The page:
Interest in wireless switch interfaces seems to revolve around convenience and flexibility. Bluetooth, IR, and RF wireless options allow designers to pick the best technology for an application. Less costly, lower-power-consumption components have made wireless products more feasible. Some markets cannot apply them universally, but for others they have great intrinsic value. “As with any technology, correct application is key,” Reilly adds.
Pushbutton and switch products
For more information on pushbuttons and switches, visit the Web sites of the manufacturers of the products below.
Allen-Bradley 800F brand pushbuttons are designed and manufactured to meet demanding performance specifications. They feature easy one-person mounting. Lower front-of-panel profile enhances equipment appearance. Available in a wide variety of colors, styles, and sizes, 800F pushbuttons meet most commercial-grade and industrial application requirements. Advanced and dependable sealing techniques increase protection and corrosion resistance for IP65/66 and Type 4/4X/13 environments. These devices are UL listed, CSA rated, CE marked, and third-party approved and comply to KEMA and RoHS Directives. www.ab.com
Failsafe E-stop operation
E22CB1M self-monitoring-circuit contact block is said to improve reliability of the conventional e-stop circuit. Under normal circumstances, actuating the E-stop opens the normally closed contact, which interrupts the control circuit, and shuts off the machine. If the normally closed contact were separated from the E-stop actuator, the circuit would remain uninterrupted, the E-stop actuator would not open the normally closed contact, and the machine-safeguarding circuit would be lost, resulting in a hazardous situation. E22CB1M device has an additional circuit wired in series with the normally closed contact. This normally open circuit monitors the contact block’s attachment to the E-stop operator. When attached, the normally open self-monitoring-circuit contact is closed and is in series with the normally closed emergency stop circuit. If the contact block were separated from the E-stop operator, this circuit would open and shut off the machine. www.eaton.com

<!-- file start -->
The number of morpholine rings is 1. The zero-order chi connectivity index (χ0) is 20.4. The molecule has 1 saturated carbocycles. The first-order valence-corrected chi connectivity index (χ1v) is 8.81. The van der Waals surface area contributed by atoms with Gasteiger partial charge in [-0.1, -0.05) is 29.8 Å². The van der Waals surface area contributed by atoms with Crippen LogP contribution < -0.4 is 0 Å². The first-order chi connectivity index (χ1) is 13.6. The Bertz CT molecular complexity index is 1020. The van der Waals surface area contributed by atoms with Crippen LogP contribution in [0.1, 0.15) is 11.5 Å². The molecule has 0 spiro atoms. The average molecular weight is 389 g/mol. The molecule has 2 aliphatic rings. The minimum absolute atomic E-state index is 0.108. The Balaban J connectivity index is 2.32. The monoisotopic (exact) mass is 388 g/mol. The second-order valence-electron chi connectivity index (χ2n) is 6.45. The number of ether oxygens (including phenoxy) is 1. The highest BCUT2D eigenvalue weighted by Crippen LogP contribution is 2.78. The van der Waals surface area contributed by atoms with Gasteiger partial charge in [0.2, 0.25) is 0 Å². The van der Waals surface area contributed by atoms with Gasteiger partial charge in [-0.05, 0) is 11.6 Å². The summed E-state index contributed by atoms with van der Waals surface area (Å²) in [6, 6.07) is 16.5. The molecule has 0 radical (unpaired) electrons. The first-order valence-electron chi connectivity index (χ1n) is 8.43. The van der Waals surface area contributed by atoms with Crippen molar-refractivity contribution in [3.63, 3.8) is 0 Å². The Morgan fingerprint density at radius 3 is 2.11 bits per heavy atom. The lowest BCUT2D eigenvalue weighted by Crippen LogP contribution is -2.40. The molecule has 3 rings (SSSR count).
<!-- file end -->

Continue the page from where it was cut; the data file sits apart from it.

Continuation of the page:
Voltage-dimmable LED pushbuttons
Series 90 products include voltage-dimmed white light emitting diodes (LEDs) for the light source, replacing incandescent bulbs. A chip handles dimming, which allows LED units to replace incandescent units in a voltage-dimmed system with no additional hardware, the company says. Such LEDs eliminate complex circuitry usually associated with voltage-dimmed devices and provide reduced energy use, lower heating, and brighter legends. www.stacoswitch.com
Durable, cost-effective single-switch application